I’ll admit it: I’m afraid of pu-erh tea. Even tasting notes by people who like them don’t sound good to me. Dirt, fish, horse farms? No thanks (and I grew up on a horse farm so that last one sounds really unappetizing). But when QuiltGuppy offered to send me a sample of this one, which she enjoyed and did sound good from her tasting note, I decided to take her up on it and give it a try. Thanks QuiltGuppy, for giving me my first pu-erh!
The aroma of the dry leaf surprised me on this one. I feel like I can sometimes pick out the coconut, and the fig, and the fennel individually, but when I stick my nose in the pouch they combine and I get overwhelmed by one scent: fine bourbon. Perhaps with a hint of bourbon balls (bourbon cream candy with pecans covered in chocolate) but wow if it doesn’t smell like the inside of the Beer, Bourbon and BBQ festival I go to every year (note: I’m a Kentucky girl, and I love bourbon). I could smell the dry leaves all day! Sweet, a bit molasses-y, oak barrel aged, a hint of rye, a bit of fruit, herbs… it’s like describing a bourbon tasting note.
Anyway! Onto the actual brewed stuff. THIS smells like the inside of an oak barrel previously used to age bourbon: much much woodier, a touch resiny, with a tantalyzing hint of the bourbon notes in the dry tea. I feel like this aroma carries over into the dry tea well, with a hint of added smokiness. It’s almost like the (brewed) tea was aged in a bourbon barrel, like some bourbon barrel ales I’ve had. It’s sweeter than I expected, smooth and full-bodied. As it cools it gets a touch less woody (though still present), and there’s a spiciness at the end of the sip. Still very bourbony, but without the alcohol hit. Wow, I really like this one! Thanks so much for sharing it with me, QG, because I probably would have never ventured there on my own. Between this one and the Milk Oolong, I sense an order to ATR in my future when my samples run out!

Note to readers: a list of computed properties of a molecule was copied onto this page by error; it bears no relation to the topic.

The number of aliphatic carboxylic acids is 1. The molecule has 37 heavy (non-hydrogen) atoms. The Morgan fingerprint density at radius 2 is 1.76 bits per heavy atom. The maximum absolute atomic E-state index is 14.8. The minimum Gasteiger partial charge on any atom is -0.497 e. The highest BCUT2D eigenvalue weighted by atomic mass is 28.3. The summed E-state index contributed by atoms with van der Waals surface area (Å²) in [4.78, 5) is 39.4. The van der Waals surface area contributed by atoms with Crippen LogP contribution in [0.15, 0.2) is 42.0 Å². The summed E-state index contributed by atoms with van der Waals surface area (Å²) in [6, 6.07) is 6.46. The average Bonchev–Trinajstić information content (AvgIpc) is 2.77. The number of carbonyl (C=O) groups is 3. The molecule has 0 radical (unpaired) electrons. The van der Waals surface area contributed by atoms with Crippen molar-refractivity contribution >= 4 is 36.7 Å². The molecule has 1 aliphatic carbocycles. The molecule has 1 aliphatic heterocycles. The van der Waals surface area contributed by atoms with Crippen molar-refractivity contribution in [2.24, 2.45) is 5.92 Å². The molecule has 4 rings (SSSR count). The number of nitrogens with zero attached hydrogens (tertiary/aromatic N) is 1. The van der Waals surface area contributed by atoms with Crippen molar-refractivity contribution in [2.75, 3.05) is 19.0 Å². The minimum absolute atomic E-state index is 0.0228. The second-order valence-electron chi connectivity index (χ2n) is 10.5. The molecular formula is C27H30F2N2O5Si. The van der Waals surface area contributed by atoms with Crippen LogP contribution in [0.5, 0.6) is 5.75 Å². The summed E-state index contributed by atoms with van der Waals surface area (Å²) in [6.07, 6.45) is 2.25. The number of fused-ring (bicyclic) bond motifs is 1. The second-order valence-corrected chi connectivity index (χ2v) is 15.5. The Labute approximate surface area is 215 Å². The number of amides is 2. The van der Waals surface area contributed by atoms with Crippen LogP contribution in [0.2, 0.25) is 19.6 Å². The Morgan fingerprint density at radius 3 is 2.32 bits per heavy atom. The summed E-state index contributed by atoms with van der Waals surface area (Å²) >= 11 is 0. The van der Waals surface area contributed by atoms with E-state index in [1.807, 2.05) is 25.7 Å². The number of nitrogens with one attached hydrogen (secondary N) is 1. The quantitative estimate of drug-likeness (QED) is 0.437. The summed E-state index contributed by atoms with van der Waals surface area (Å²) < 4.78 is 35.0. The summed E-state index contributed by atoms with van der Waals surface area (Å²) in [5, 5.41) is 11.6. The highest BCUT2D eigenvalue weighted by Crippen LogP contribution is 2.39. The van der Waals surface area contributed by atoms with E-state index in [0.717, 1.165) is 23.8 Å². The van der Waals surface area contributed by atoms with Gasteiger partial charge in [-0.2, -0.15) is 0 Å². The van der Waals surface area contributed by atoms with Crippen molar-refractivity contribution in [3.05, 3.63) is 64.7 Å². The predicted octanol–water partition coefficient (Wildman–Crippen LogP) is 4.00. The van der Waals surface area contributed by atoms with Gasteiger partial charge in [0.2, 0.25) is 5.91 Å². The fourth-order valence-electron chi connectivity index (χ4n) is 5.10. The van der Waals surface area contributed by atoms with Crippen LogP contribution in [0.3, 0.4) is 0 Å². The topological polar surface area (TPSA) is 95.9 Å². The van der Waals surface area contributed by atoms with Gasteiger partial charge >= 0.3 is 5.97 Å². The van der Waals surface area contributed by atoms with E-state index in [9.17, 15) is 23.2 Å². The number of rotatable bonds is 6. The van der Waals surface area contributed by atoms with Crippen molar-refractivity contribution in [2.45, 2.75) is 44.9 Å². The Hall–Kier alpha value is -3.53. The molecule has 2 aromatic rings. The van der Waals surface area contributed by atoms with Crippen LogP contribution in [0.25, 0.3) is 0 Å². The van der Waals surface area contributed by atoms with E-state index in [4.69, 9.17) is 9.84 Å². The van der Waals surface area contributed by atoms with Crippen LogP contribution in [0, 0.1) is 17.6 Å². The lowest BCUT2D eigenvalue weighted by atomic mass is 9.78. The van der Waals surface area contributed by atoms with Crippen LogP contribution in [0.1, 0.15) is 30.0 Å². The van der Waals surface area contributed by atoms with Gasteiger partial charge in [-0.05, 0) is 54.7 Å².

ETA: Second steep, 5 minutes (the time recommended on ATR’s site). Wow, this tea is really dark. I looks a bit like a black cup of coffee. It’s less sweet this time, but a hint of sweetness is still there. Not as fruity from the fig or creamy from the coconut, but more charred oak barrel (but in a tasty way!).
Fun facts: dandelion root (an ingredient in this tea) is rich in vitamins and minerals, and is apparently a herbal medicine, which has been used to treat just about everything but specifically things to do with the gut, liver, and kidney. It contains inulin, which might be contributing to the sweetness here. It’s sometimes described as being somewhat bitter, which I’m glad doesn’t come through in this tea. It’s also a mild diuretic and digestive aid. (I got my info from the University of Maryland Medical Center website: http://www.umm.edu/altmed/articles/dandelion-000236.htm)